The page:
February 5, 2021
If this is the year you’ve decided to add documents and other source materials to your family tree, now is the perfect time to begin. Why? Ancestry.com has extended free home access to their website through March 31, 2021 (and perhaps even longer, depending on how the pandemic situation progresses).
If you have been putting off using this free resource, don’t procrastinate! You have two months right now to access a wealth of original records that will beef up any family tree. Getting access is easy. For anyone who has a Poudre River Public Library District library card, just go to https://www.poudrelibraries.org/ . Click on the “Research” tab at the top of the page, then scroll through the listed databases until you get to Ancestry.com. Click on it, and you’ll be directed to enter your surname and library card number. Once you do that, you’re in – all of Ancestry’s riches are yours!
In case you have a library card from another library, almost every library of any size has a subscription to Ancestry, and all of them are offering free access from home. Just Google the name of the library you want to use, access the website, and you’ll find directions similar to the ones above. After the pandemic eases, the libraries will still offer Ancestry, but you will have to use it in person. That’s still a great deal, but not nearly as convenient as now when you can research to your heart’s content at home in your jammies, with a cat on your lap and a snack or two within arm’s reach!
If you’ve heard that Ancestry is all about family trees, which are often full of errors, you’re in for a real surprise when you access the Library Edition of Ancestry. Yes, there are a lot of family trees on Ancestry, some accurate and some not so much, but there are literally hundreds of thousands of actual documents available as well. All yours at the click of a mouse. I’ve belonged to Ancestry for over twenty years now, and I couldn’t research without it. Ancestry is continuously adding new resources; everyone I visit the website, I find something new.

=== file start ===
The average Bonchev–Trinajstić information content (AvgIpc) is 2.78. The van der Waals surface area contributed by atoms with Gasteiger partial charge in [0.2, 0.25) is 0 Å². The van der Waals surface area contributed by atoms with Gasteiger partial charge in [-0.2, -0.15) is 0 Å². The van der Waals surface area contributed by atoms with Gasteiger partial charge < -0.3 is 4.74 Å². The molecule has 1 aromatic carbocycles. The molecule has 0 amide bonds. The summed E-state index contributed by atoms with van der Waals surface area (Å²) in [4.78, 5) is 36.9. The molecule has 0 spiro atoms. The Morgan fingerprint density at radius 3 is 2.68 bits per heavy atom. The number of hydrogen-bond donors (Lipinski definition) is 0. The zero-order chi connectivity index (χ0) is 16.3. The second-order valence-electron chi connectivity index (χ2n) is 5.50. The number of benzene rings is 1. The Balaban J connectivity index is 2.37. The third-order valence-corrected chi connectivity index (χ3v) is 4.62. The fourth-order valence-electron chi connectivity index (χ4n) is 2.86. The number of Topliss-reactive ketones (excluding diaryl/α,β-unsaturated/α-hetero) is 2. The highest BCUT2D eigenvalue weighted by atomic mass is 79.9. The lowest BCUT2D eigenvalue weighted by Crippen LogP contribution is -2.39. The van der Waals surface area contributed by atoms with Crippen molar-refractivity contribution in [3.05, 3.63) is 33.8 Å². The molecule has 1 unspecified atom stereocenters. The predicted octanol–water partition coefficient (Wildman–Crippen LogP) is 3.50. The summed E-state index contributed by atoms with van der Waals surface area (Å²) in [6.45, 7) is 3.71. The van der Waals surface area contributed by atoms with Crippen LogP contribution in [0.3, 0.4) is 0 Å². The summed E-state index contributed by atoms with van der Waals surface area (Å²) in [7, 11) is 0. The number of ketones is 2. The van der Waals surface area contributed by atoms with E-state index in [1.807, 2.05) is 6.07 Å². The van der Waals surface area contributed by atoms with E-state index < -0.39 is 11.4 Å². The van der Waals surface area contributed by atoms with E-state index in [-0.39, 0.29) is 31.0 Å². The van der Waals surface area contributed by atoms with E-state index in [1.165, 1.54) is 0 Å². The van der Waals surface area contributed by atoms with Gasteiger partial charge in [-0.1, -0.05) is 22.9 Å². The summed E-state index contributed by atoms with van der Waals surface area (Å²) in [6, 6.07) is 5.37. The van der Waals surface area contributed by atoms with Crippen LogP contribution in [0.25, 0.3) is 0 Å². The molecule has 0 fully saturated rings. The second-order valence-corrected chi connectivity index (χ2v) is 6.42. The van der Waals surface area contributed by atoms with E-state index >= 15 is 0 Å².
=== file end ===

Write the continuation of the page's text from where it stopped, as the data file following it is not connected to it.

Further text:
Within just the last few weeks, I’ve accessed an extensive collection of Quaker records where I found a series of records detailing an ancestor who was disfellowshipped because he refused to manumit a slave. Eventually he capitulated, perhaps less because he wanted to free his slave and more because he wanted to marry and was refused reinstatement to do so until he freed the slave. A great story told through a series of copies of handwritten original records that I would have had trouble accessing anywhere else (especially during the pandemic).
In addition, I recently found a long-sought marriage record for one of my husband’s third great grandparents. I’d looked on and off for years and never could find anything until it just popped up on Ancestry – two counties over from where I’d been searching. To make it even better, Ancestry partners with FamilySearch so I was able to click onto a link to their website to access a copy of the original record.
I could share pages of examples like these because I use Ancestry almost every day. I’m sure that anyone who takes advantage of Ancestry’s free home usage will find dozens of examples of their own. Just don’t delay; home use may stop at the end of March. You’ll be sorry if you miss it!
Researcher/Director at Large